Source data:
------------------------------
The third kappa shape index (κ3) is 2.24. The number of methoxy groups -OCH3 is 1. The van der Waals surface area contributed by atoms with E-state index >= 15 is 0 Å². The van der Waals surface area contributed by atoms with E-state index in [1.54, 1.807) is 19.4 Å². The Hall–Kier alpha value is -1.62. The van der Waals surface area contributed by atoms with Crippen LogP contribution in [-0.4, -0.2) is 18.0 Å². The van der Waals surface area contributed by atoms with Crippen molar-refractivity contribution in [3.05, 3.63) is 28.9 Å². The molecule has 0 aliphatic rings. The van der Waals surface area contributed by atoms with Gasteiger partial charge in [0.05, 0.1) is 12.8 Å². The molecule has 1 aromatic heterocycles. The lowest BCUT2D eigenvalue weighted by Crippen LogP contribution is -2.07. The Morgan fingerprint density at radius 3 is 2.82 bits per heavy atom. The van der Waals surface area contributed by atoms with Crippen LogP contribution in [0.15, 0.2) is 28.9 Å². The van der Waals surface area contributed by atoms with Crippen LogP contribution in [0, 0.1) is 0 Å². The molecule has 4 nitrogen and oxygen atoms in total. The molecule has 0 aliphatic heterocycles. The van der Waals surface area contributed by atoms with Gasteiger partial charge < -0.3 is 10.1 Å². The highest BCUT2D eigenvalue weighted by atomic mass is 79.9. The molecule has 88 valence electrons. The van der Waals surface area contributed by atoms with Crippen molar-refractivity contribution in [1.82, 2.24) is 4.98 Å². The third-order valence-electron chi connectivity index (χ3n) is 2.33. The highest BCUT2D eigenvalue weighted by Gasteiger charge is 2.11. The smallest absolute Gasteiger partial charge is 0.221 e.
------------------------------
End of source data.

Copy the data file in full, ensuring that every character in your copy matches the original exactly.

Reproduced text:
The third kappa shape index (κ3) is 2.24. The number of methoxy groups -OCH3 is 1. The van der Waals surface area contributed by atoms with E-state index >= 15 is 0 Å². The van der Waals surface area contributed by atoms with E-state index in [1.54, 1.807) is 19.4 Å². The Hall–Kier alpha value is -1.62. The van der Waals surface area contributed by atoms with Crippen LogP contribution in [-0.4, -0.2) is 18.0 Å². The van der Waals surface area contributed by atoms with Crippen molar-refractivity contribution in [3.05, 3.63) is 28.9 Å². The molecule has 0 aliphatic rings. The van der Waals surface area contributed by atoms with Gasteiger partial charge in [0.05, 0.1) is 12.8 Å². The molecule has 1 aromatic heterocycles. The lowest BCUT2D eigenvalue weighted by Crippen LogP contribution is -2.07. The Morgan fingerprint density at radius 3 is 2.82 bits per heavy atom. The van der Waals surface area contributed by atoms with Crippen LogP contribution in [0.15, 0.2) is 28.9 Å². The van der Waals surface area contributed by atoms with Crippen LogP contribution in [0, 0.1) is 0 Å². The molecule has 4 nitrogen and oxygen atoms in total. The molecule has 0 aliphatic heterocycles. The van der Waals surface area contributed by atoms with Gasteiger partial charge < -0.3 is 10.1 Å². The highest BCUT2D eigenvalue weighted by atomic mass is 79.9. The molecule has 88 valence electrons. The van der Waals surface area contributed by atoms with Crippen molar-refractivity contribution in [1.82, 2.24) is 4.98 Å². The third-order valence-electron chi connectivity index (χ3n) is 2.33. The highest BCUT2D eigenvalue weighted by Gasteiger charge is 2.11. The smallest absolute Gasteiger partial charge is 0.221 e.